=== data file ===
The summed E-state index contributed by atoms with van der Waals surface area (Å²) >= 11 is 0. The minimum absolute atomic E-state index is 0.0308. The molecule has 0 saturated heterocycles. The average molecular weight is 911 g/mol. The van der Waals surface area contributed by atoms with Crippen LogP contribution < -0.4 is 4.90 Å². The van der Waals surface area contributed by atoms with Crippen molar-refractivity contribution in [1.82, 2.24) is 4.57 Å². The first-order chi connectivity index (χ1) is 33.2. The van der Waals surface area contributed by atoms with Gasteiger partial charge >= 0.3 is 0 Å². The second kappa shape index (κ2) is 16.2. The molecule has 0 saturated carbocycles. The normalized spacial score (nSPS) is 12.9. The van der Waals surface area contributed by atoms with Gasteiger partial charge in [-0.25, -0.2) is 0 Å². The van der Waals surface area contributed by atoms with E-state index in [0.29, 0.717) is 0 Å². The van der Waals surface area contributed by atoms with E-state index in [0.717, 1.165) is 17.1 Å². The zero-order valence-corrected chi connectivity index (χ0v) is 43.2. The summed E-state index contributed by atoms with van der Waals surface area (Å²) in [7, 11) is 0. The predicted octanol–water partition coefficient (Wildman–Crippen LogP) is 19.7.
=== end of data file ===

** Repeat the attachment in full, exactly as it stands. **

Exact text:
The summed E-state index contributed by atoms with van der Waals surface area (Å²) >= 11 is 0. The minimum absolute atomic E-state index is 0.0308. The molecule has 0 saturated heterocycles. The average molecular weight is 911 g/mol. The van der Waals surface area contributed by atoms with Crippen LogP contribution < -0.4 is 4.90 Å². The van der Waals surface area contributed by atoms with Crippen molar-refractivity contribution in [1.82, 2.24) is 4.57 Å². The first-order chi connectivity index (χ1) is 33.2. The van der Waals surface area contributed by atoms with Gasteiger partial charge >= 0.3 is 0 Å². The second kappa shape index (κ2) is 16.2. The molecule has 0 saturated carbocycles. The normalized spacial score (nSPS) is 12.9. The van der Waals surface area contributed by atoms with Gasteiger partial charge in [-0.25, -0.2) is 0 Å². The van der Waals surface area contributed by atoms with E-state index in [0.29, 0.717) is 0 Å². The van der Waals surface area contributed by atoms with E-state index in [0.717, 1.165) is 17.1 Å². The zero-order valence-corrected chi connectivity index (χ0v) is 43.2. The summed E-state index contributed by atoms with van der Waals surface area (Å²) in [7, 11) is 0. The predicted octanol–water partition coefficient (Wildman–Crippen LogP) is 19.7.